Thursday, June 30, 2011

Pacific chorus frog ~ 06/30/11 ~ at home

I've thoroughly enjoyed watching my tadpoles. Almost all of them were released from their egg sacs the day after I first posted pictures on 05/30/11 making them 1 month old. Most of the time they simply rest on the bottom of the aquarium, not too exciting. Around mid-morning and mid-afternoon they get more active. They eat duckweed roots as shown above and algae off the sides and bottom of the aquarium like miniature vacuums. Amazingly, they can float up without moving their tails. How do they regulate their buoyancy? I had to fiddle with the pictures above to show the details; it's really difficult to get clear pictures through glass and murky water. I have over 15 tadpoles and numerous snails which have already mated, laid eggs, and hatched young since I've had them. Does anyone know what kind of snail commonly comes with purchased pond plants? Speaking of which, the oxygenating plant (shown in the second pic) is not milfoil, but I forgot what it is.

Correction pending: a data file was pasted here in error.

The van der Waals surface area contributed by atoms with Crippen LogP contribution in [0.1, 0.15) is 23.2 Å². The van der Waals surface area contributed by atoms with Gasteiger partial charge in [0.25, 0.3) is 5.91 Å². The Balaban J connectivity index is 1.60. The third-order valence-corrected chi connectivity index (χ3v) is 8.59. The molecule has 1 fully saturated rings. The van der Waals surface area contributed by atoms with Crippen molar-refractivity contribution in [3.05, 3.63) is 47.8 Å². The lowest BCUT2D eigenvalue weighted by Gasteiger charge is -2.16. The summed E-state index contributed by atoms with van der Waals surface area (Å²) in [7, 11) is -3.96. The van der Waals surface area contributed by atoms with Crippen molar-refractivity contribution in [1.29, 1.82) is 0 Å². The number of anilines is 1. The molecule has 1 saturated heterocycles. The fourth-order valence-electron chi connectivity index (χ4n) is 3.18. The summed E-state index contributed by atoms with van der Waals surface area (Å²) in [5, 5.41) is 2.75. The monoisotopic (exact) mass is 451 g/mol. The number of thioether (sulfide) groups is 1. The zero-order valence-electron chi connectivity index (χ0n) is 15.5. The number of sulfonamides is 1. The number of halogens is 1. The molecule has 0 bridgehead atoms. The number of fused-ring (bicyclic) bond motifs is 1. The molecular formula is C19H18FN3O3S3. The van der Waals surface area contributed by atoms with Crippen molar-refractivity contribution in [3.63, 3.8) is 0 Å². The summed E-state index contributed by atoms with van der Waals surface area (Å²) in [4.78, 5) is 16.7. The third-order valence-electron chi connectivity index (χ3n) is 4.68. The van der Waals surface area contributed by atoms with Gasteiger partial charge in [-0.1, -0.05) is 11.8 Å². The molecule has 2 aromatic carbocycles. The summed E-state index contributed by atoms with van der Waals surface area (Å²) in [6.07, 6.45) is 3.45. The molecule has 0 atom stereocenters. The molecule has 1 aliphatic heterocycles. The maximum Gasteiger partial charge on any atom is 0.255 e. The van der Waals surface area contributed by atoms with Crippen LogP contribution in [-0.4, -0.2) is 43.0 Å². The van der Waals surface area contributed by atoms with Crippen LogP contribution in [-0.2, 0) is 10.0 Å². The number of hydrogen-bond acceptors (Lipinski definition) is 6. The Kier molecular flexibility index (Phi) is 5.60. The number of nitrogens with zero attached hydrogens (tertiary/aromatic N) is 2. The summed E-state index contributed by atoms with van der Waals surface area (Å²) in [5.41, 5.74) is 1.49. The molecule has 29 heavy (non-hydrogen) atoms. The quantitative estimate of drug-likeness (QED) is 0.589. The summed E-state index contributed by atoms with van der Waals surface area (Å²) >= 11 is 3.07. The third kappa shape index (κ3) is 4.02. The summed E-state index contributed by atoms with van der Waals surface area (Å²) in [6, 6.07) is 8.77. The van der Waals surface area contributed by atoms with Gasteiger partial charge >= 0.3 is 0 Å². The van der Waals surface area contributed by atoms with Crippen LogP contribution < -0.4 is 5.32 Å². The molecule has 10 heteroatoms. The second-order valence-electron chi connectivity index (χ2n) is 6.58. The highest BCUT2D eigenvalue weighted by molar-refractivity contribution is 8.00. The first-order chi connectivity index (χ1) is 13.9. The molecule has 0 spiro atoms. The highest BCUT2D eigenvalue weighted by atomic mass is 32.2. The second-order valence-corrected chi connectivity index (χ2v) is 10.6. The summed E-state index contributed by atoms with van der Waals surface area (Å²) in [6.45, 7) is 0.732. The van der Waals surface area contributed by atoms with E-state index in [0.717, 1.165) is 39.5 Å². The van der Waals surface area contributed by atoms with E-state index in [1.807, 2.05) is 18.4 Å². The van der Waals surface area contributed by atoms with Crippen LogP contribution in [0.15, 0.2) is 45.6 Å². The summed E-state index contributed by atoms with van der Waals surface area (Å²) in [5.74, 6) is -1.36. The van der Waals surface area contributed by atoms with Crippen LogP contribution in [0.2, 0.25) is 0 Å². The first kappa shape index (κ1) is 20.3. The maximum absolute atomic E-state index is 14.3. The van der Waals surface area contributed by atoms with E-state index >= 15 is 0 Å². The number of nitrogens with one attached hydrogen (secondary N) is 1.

ps 07/11/11 - The frilly plant floating in the second pic is rigid hornwort, aka coon's-tail (Ceratophyllum demersum). While this is a native plant in CA and elsewhere, I will be careful about how I dispose of this plant's parts as it can be considered invasive and easily propagates from fragments. As for the snail, I believe it is a bladder snail (Physa acuta, aka Physella acuta). It has a left-sided aperture (all Physa spp. have this), pointed spire (sharper than the other common aquarium tadpole snail), thin shell (I accidentally crushed one while taking a closer look), and small size of 3-12 mm (generally smaller than Physa gyrina). For now I'm going to keep the snails; they may end up being a good food source for when the tadpoles metamorphose.

pss 08/09/11 - For a much better picture of a pacific chorus frog tadpole, check out John Wall's Natural California.

pss 08/13/11 - For nice pictures of pacific chorus frogs out in the wild, check out Cindy at Bug Safari. She's quite a bit south from where I'm at. I don't know if I'll have any adults this year.


Jennifer said...

I love the detail in that first shot. They are getting bigger all the time! The oxygenating plant is hornwort. As for the snails....from my research they seem to be in the physa genus, maybe a tadpole or pouch snail, I'm not totally sure. But I am wondering how I'm going to handle them if they overpopulate my ponds, which I'm sure they will. They sure do breed a lot!

Katie (Nature ID) said...

Thanks, Jennifer. I'm going to pull one of the snails out and take a look. I found a reference for pouch snails (Physa gyrina). They have a left aperture. Now I have to figure out which direction to look at the shell to determine left from right.